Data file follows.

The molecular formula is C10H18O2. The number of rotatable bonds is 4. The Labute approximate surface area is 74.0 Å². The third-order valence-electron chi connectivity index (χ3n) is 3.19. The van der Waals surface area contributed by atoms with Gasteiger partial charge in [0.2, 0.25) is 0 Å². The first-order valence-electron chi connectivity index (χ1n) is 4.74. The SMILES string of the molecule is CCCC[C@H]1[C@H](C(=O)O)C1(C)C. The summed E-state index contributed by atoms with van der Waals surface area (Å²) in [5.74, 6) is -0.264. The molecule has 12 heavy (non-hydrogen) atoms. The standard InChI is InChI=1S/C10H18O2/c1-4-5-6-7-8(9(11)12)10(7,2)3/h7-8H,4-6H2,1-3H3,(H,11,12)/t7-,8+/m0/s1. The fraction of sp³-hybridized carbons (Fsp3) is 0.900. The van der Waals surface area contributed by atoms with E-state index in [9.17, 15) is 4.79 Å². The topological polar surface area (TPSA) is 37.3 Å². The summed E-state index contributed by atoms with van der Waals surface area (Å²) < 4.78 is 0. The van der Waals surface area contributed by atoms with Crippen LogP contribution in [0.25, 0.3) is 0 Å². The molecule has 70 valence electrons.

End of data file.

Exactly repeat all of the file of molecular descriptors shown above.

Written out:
The molecular formula is C10H18O2. The number of rotatable bonds is 4. The Labute approximate surface area is 74.0 Å². The third-order valence-electron chi connectivity index (χ3n) is 3.19. The van der Waals surface area contributed by atoms with Gasteiger partial charge in [0.2, 0.25) is 0 Å². The first-order valence-electron chi connectivity index (χ1n) is 4.74. The SMILES string of the molecule is CCCC[C@H]1[C@H](C(=O)O)C1(C)C. The summed E-state index contributed by atoms with van der Waals surface area (Å²) in [5.74, 6) is -0.264. The molecule has 12 heavy (non-hydrogen) atoms. The standard InChI is InChI=1S/C10H18O2/c1-4-5-6-7-8(9(11)12)10(7,2)3/h7-8H,4-6H2,1-3H3,(H,11,12)/t7-,8+/m0/s1. The fraction of sp³-hybridized carbons (Fsp3) is 0.900. The van der Waals surface area contributed by atoms with E-state index in [9.17, 15) is 4.79 Å². The topological polar surface area (TPSA) is 37.3 Å². The summed E-state index contributed by atoms with van der Waals surface area (Å²) < 4.78 is 0. The van der Waals surface area contributed by atoms with Crippen LogP contribution in [0.25, 0.3) is 0 Å². The molecule has 70 valence electrons.